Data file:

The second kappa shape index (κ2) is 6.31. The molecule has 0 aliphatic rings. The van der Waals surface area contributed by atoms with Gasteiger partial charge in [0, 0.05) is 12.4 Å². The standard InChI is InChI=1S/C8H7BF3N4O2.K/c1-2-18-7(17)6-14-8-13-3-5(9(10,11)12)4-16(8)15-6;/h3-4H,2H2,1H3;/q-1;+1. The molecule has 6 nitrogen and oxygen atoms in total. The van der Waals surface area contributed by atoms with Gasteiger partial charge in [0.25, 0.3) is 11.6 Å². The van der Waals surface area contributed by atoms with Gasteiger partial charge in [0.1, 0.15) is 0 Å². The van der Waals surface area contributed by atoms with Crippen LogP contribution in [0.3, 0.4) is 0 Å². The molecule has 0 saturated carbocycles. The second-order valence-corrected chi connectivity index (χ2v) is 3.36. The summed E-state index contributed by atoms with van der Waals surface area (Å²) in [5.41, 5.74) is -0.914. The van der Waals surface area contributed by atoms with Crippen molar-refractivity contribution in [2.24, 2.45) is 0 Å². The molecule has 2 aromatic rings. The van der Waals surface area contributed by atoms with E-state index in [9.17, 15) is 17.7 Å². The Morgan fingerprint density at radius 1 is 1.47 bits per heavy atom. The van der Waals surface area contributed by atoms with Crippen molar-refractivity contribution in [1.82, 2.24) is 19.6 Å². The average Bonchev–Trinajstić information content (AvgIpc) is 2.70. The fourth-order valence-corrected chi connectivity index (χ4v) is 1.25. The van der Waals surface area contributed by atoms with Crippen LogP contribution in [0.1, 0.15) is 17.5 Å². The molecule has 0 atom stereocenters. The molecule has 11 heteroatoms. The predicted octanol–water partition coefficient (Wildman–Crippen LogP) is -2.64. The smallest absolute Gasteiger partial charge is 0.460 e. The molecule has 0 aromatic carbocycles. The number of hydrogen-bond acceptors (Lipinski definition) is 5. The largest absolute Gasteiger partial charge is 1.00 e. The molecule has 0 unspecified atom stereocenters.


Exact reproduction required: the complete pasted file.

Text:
The second kappa shape index (κ2) is 6.31. The molecule has 0 aliphatic rings. The van der Waals surface area contributed by atoms with Gasteiger partial charge in [0, 0.05) is 12.4 Å². The standard InChI is InChI=1S/C8H7BF3N4O2.K/c1-2-18-7(17)6-14-8-13-3-5(9(10,11)12)4-16(8)15-6;/h3-4H,2H2,1H3;/q-1;+1. The molecule has 6 nitrogen and oxygen atoms in total. The van der Waals surface area contributed by atoms with Gasteiger partial charge in [0.25, 0.3) is 11.6 Å². The van der Waals surface area contributed by atoms with Gasteiger partial charge in [0.1, 0.15) is 0 Å². The van der Waals surface area contributed by atoms with Crippen LogP contribution in [0.3, 0.4) is 0 Å². The molecule has 0 saturated carbocycles. The second-order valence-corrected chi connectivity index (χ2v) is 3.36. The summed E-state index contributed by atoms with van der Waals surface area (Å²) in [5.41, 5.74) is -0.914. The van der Waals surface area contributed by atoms with Crippen molar-refractivity contribution in [2.24, 2.45) is 0 Å². The molecule has 2 aromatic rings. The van der Waals surface area contributed by atoms with E-state index in [9.17, 15) is 17.7 Å². The Morgan fingerprint density at radius 1 is 1.47 bits per heavy atom. The van der Waals surface area contributed by atoms with Crippen molar-refractivity contribution in [1.82, 2.24) is 19.6 Å². The average Bonchev–Trinajstić information content (AvgIpc) is 2.70. The fourth-order valence-corrected chi connectivity index (χ4v) is 1.25. The van der Waals surface area contributed by atoms with Crippen LogP contribution in [0.1, 0.15) is 17.5 Å². The molecule has 0 atom stereocenters. The molecule has 11 heteroatoms. The predicted octanol–water partition coefficient (Wildman–Crippen LogP) is -2.64. The smallest absolute Gasteiger partial charge is 0.460 e. The molecule has 0 aromatic carbocycles. The number of hydrogen-bond acceptors (Lipinski definition) is 5. The largest absolute Gasteiger partial charge is 1.00 e. The molecule has 0 unspecified atom stereocenters.